With so many bike rides and a triathlon this year, I have decided to spend more time with Roxanne and get out for some rides. When the weather report came out for Wednesday, I knew it was going to be great temps for riding. But I also saw that it there could be 15 to 20 mph winds! Oh well, you can't always have the PERFECT day.
I got home from work and immediately changed into my gear. I already had the route mapped out in my head, a quick, beautiful 25 mile route that follows along the Sangamon River north of town. As soon as I started riding I knew the ride home was going to be tough because the wind started at my back and I was riding at some pretty good speeds.
I had made a tactical error during the day. I knew I was going for a ride Wednesday night, but I figured it was only 25 miles and I should probably stick to my normal workout routine, which consisted of an early morning leg workout with burpees, lunges, and squats, and followed that up with a lunch hour, 3 mile run! I considered that my legs may be tired, but with the wind at my back I pushed even harder to take advantage of the increased speed.
At mile 6 or so, I got the first glimpse at my future as my path turned into the wind for about a quarter of a mile. Just to keep my speed, I was forced to get up off the seat and do a little pounding on the pedals. I was thankful to turn back to the north and out of the wind. Otherwise, the first 13 miles went without incident. It was a beautifully sunny day. The trail takes me over the river in several locations and has several well-wooded areas, a relative oddity in Central Illinois. While much shorter than I would have wanted, the ride would have been darn near perfect if I had stopped there. However, I would have been far from home.
So, reluctantly I turned into the wind and headed for home. Right off the bat, I knew it was going to be a tough ride. The wind immediately smacked me in the face and my pace slowed significantly. In order to compensate for the greater effort, I had dropped my gearing down a couple of notches. When I got to the first "hill" (it is difficult to classify anything in central Illinois as a hill, but I struggle with them nonetheless), I dropped down a couple a couple of more gears and had to get up out of my seat to make it all the way. I knew from that point it was going to be tough. At the next hill, I downshifted a couple of gears again and half way up, rather than get out of my seat, I downshifted one more time. When the hill continued to challenge me, I went to downshift again but when I hit the lever, nothing happened. I hit the lever a couple of more times and then looked down at my drivetrain. My chain was actually at the top of the cassette! I had exhausted the downshifting capabilities of the my big, front ring! I got out of my seat and pushed hard to get to the top of the hill. I barely made it!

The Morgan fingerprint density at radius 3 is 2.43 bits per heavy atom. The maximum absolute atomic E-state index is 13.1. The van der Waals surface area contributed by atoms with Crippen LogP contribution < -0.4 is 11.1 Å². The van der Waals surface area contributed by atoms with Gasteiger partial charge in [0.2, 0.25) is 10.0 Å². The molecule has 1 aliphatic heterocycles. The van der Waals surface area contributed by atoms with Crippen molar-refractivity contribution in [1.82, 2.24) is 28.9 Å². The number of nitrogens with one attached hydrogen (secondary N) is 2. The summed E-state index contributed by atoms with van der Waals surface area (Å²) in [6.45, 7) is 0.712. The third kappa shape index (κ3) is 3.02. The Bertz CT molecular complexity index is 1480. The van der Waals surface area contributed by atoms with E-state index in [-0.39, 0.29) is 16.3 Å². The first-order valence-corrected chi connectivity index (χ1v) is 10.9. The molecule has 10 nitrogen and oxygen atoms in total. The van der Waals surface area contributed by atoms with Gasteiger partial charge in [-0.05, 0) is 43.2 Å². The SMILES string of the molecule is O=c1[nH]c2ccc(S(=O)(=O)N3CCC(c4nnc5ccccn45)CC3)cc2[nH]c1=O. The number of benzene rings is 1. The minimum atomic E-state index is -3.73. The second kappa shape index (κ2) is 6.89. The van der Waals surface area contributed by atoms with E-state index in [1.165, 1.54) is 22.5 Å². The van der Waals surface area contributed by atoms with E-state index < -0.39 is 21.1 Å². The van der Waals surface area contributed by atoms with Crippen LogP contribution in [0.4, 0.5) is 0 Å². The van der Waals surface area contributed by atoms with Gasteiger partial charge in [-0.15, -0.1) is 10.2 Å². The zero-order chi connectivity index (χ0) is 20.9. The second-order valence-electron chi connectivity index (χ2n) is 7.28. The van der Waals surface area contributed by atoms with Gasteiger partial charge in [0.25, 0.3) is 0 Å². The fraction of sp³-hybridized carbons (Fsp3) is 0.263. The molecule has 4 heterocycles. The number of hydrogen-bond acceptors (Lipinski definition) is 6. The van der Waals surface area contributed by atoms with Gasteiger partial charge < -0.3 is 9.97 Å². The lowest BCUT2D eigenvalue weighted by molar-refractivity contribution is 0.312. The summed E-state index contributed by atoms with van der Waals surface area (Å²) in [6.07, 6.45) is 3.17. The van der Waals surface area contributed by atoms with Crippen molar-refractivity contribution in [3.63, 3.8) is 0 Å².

And that was when it hit me, I was going to have to move to the small ring! I am sure that for many seasoned riders in varying part of the country, this would not be that big of a deal. In the flatlands of Illinois, I took it as a sign of defeat. Thankfully, I could blame the defeat on Mother Nature and her ferocious wind, and not at all at my inferior training and abilities! Seriously, who can truly defeat Mother Nature?!
With the realization of moving to the small ring came some concern. I didn't even know if it worked, or which lever to hit to get to it, but I definitely needed some practice before the next hill. So, I impatiently presses the levers on my left hand (I still don't know which one actually made the chain move), and it took the front derailleur some time to come to life, but eventually my chain came down and I was riding the small ring.
I rode the remaining 6 or 7 miles home in the small ring. There were times when I could have moved to the large ring again, but they were far outnumbered by the times I was happy to be riding in a little lower gear. And I learned a valuable lesson in the process: Pride can be painful! I had been riding in strictly the big ring out of a strange matter of pride, but the small ring was incredibly helpful and probably was the only reason I was able to make it home! So, in the future I promise to forget my pride and embrace the small ring. I will never judge others who may or may not be riding in their small ring. I will continue to be impressed by single speed riders who fore go the luxury of gears. But I will never ride in Granny gear!